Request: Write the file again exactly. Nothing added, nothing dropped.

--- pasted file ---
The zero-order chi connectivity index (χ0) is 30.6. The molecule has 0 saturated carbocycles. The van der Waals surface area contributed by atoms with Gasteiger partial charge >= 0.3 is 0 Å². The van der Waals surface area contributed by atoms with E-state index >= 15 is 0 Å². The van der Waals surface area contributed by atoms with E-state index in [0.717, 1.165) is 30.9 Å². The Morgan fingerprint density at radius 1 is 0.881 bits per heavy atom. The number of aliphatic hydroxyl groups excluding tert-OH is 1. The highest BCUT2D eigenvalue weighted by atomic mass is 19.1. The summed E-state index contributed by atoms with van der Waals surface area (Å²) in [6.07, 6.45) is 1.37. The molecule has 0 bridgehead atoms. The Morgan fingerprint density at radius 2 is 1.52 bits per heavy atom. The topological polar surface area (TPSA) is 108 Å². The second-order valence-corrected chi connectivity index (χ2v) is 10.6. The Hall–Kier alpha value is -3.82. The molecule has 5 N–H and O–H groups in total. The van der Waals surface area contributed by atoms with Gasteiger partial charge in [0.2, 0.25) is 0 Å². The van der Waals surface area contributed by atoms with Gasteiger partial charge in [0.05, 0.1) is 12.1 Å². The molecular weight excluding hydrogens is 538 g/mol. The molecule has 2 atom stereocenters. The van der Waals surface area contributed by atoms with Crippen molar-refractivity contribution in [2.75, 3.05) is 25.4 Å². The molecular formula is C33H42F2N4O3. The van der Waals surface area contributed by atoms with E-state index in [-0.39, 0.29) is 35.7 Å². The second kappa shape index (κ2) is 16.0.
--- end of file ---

The zero-order chi connectivity index (χ0) is 30.6. The molecule has 0 saturated carbocycles. The van der Waals surface area contributed by atoms with Gasteiger partial charge >= 0.3 is 0 Å². The van der Waals surface area contributed by atoms with E-state index >= 15 is 0 Å². The van der Waals surface area contributed by atoms with E-state index in [0.717, 1.165) is 30.9 Å². The Morgan fingerprint density at radius 1 is 0.881 bits per heavy atom. The number of aliphatic hydroxyl groups excluding tert-OH is 1. The highest BCUT2D eigenvalue weighted by atomic mass is 19.1. The summed E-state index contributed by atoms with van der Waals surface area (Å²) in [6.07, 6.45) is 1.37. The molecule has 0 bridgehead atoms. The Morgan fingerprint density at radius 2 is 1.52 bits per heavy atom. The topological polar surface area (TPSA) is 108 Å². The second-order valence-corrected chi connectivity index (χ2v) is 10.6. The Hall–Kier alpha value is -3.82. The molecule has 5 N–H and O–H groups in total. The van der Waals surface area contributed by atoms with Gasteiger partial charge in [0.2, 0.25) is 0 Å². The van der Waals surface area contributed by atoms with Gasteiger partial charge in [0.05, 0.1) is 12.1 Å². The molecular weight excluding hydrogens is 538 g/mol. The molecule has 2 atom stereocenters. The van der Waals surface area contributed by atoms with Crippen molar-refractivity contribution in [2.75, 3.05) is 25.4 Å². The molecular formula is C33H42F2N4O3. The van der Waals surface area contributed by atoms with E-state index in [-0.39, 0.29) is 35.7 Å². The second kappa shape index (κ2) is 16.0.